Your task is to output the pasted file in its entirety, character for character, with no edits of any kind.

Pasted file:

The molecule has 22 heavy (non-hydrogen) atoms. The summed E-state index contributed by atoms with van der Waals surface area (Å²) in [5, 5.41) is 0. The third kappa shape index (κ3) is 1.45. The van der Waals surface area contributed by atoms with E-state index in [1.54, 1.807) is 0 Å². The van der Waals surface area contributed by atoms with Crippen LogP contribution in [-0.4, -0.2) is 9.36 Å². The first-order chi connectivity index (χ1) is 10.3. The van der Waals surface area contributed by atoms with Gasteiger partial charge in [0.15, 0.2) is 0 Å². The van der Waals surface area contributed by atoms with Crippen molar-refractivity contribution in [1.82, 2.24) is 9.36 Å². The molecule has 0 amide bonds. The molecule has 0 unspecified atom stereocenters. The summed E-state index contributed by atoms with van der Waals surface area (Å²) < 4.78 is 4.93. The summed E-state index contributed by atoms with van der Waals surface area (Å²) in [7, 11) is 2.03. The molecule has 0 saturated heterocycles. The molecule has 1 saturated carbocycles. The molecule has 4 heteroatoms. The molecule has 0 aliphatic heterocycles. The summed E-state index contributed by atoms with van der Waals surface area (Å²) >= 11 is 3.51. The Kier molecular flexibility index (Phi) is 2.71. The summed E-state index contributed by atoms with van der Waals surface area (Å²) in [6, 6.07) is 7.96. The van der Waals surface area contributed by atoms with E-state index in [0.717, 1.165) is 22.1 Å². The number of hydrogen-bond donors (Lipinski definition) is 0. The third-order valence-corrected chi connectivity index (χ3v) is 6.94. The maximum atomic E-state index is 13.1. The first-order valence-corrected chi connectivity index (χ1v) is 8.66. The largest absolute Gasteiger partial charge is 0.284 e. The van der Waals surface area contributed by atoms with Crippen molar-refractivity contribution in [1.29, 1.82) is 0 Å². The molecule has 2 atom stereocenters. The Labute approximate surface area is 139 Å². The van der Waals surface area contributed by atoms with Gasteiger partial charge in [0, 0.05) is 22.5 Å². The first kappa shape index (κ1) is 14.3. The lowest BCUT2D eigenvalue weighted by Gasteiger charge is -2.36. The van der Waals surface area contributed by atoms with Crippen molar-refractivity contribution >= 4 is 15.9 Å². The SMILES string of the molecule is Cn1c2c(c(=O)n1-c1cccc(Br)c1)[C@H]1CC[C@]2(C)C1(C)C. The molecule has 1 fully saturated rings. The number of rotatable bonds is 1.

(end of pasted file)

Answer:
The molecule has 22 heavy (non-hydrogen) atoms. The summed E-state index contributed by atoms with van der Waals surface area (Å²) in [5, 5.41) is 0. The third kappa shape index (κ3) is 1.45. The van der Waals surface area contributed by atoms with E-state index in [1.54, 1.807) is 0 Å². The van der Waals surface area contributed by atoms with Crippen LogP contribution in [-0.4, -0.2) is 9.36 Å². The first-order chi connectivity index (χ1) is 10.3. The van der Waals surface area contributed by atoms with Gasteiger partial charge in [0.15, 0.2) is 0 Å². The van der Waals surface area contributed by atoms with Crippen molar-refractivity contribution in [1.82, 2.24) is 9.36 Å². The molecule has 0 amide bonds. The molecule has 0 unspecified atom stereocenters. The summed E-state index contributed by atoms with van der Waals surface area (Å²) < 4.78 is 4.93. The summed E-state index contributed by atoms with van der Waals surface area (Å²) in [7, 11) is 2.03. The molecule has 0 saturated heterocycles. The molecule has 1 saturated carbocycles. The molecule has 4 heteroatoms. The molecule has 0 aliphatic heterocycles. The summed E-state index contributed by atoms with van der Waals surface area (Å²) >= 11 is 3.51. The Kier molecular flexibility index (Phi) is 2.71. The summed E-state index contributed by atoms with van der Waals surface area (Å²) in [6, 6.07) is 7.96. The van der Waals surface area contributed by atoms with E-state index in [0.717, 1.165) is 22.1 Å². The number of hydrogen-bond donors (Lipinski definition) is 0. The third-order valence-corrected chi connectivity index (χ3v) is 6.94. The maximum atomic E-state index is 13.1. The first-order valence-corrected chi connectivity index (χ1v) is 8.66. The largest absolute Gasteiger partial charge is 0.284 e. The van der Waals surface area contributed by atoms with Crippen molar-refractivity contribution in [1.29, 1.82) is 0 Å². The molecule has 2 atom stereocenters. The Labute approximate surface area is 139 Å². The van der Waals surface area contributed by atoms with Gasteiger partial charge in [0, 0.05) is 22.5 Å². The first kappa shape index (κ1) is 14.3. The lowest BCUT2D eigenvalue weighted by Gasteiger charge is -2.36. The van der Waals surface area contributed by atoms with Crippen molar-refractivity contribution >= 4 is 15.9 Å². The SMILES string of the molecule is Cn1c2c(c(=O)n1-c1cccc(Br)c1)[C@H]1CC[C@]2(C)C1(C)C. The molecule has 1 fully saturated rings. The number of rotatable bonds is 1.